CPR and AED Training

We've suspended CPR and AED training during the coronavirus outbreak. This page has a link to a refresher document with updated guidance.

As our training is conducted in small groups and involves shared use of manikins, we have decided that, even though we already take steps to reduce the risk of trainees infecting each other, it would not be wise to continue running these courses during the current outbreak given the virulent nature of coronavirus.

If you've taken one of our courses or are otherwise trained in CPR, please follow this link for a refresher with updated guidance: COVD refresher
Hint: Right click on the link to download to your computer.

Our club supported British Heart Foundation's former Heartstart initiative by providing emergency life support training locally to local clubs and charities. That scheme has been discontinued and please ignore all further references to Heartstart on this website.

Would you know what to do in a life-threatening emergency?

The skills of emergency life support (ELS) are simple and can save lives.

ELS is the set of actions needed to keep someone alive until professional help arrives.

They include performing cardiopulmonary resuscitation (CPR), using an AED (see below), dealing with an unconscious but breathing casualty, helping someone who is choking and helping someone that may be having a heart attack.

Kingsbridge Estuary Rotary Club has now trained over 1,500 in these important skills.

The benefit of CPR performed by a bystander in an out-of-hospital cardiac arrest is significant.

The most important factor determining survival after a cardiac arrest is the time from collapse of the casualty to defibrillation - performing CPR buys time and more than doubles the chances of survival.

We are lucky to have as our medical director former President of the Resuscitation Council UK, Dr Carl Gwinnutt who is an honorary member of our club and can demonstrate the use of public access Automated External Defibrillators (AEDs) in which many local communities are investing.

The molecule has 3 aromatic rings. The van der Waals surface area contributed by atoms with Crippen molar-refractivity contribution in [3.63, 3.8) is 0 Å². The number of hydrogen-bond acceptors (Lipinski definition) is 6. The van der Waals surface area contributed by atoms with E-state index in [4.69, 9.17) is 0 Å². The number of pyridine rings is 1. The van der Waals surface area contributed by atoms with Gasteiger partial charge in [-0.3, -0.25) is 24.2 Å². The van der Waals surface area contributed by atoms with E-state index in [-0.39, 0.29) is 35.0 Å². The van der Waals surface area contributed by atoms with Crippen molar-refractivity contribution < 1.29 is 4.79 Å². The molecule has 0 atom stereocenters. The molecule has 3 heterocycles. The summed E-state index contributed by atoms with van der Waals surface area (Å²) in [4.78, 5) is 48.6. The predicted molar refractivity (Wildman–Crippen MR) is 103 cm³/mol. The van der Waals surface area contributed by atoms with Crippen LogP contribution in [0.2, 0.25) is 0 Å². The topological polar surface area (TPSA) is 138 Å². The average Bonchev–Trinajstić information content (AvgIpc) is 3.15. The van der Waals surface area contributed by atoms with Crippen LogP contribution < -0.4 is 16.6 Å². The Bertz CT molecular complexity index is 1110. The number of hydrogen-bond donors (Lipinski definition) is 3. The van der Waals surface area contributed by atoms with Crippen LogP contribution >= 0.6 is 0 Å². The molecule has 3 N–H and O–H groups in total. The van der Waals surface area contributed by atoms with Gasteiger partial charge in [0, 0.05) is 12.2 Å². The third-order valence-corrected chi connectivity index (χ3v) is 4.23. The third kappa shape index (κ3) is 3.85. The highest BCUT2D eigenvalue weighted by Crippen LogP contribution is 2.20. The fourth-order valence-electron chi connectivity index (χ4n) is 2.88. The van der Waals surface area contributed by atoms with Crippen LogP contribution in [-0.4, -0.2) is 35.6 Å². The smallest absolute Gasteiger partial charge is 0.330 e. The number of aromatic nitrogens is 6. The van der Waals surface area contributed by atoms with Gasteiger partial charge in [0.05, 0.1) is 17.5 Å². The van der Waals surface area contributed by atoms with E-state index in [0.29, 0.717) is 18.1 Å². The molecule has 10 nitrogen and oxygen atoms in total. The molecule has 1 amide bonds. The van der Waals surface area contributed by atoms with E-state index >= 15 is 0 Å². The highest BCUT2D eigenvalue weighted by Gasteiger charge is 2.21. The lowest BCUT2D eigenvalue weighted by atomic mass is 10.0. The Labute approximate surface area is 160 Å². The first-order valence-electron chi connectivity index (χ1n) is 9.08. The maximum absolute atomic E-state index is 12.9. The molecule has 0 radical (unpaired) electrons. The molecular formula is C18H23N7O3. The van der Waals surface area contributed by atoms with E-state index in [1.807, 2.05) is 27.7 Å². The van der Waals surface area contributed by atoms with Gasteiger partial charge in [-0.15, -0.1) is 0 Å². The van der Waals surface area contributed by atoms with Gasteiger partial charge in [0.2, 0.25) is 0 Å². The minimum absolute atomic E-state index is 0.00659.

The Rotary Club of Kingsbridge Estuary has been honoured by the grant by Rotary International of a Significant Achievement Award for this project.


John Kenny, the President of Rotary International for 2009-10 said "The Significant Achievement Award recognizes outstanding Rotary Club projects that address the needs of the local community. These exemplary service programmes provide models for future activities and inspiration for other Rotary Clubs." He went on to say that the project represented the very best work in District 1170 and the Rotary world and the efforts of the Rotary Club of Kingsbridge Estuary guaranteed that Rotary's tradition of dedicated service would long continue.

If you have any questions as regards CPR training or wish to give feedback, please contact Carl Gwinnutt by following the link below.

Carl GwinnuttContact Carl Gwinnutt about this page:

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CPR and AED Training sub-pages:

A new defibrillator for Kingsbridge

more Supplied by Rotary to replace the previous one.

Spreading the word about AEDs (defibrillators)

more Making more AEDs available in the community.


Been on one of our Heartstart courses?

more Links and videos

Rotary funds defibrillators for Kingsbridge

more Kingsbridge Estuary Rotary has provided two defibrillators for use in the local community.

Heartstart instructors from Kingsbridge Estuary Rotary Club congratulate their 1,000th trainee: L-R: Steve Mullen, Tony Corr - kneeling, Steve Kerr, Ben Rogers - trainee, Richard Cropper, Elizabeth Bewley Jones and David Graham

Our Heartstart team trains its 1,000th person

more KINGSBRIDGE Estuary Rotary Club trained their thousandth person in lifesaving skills in January 2017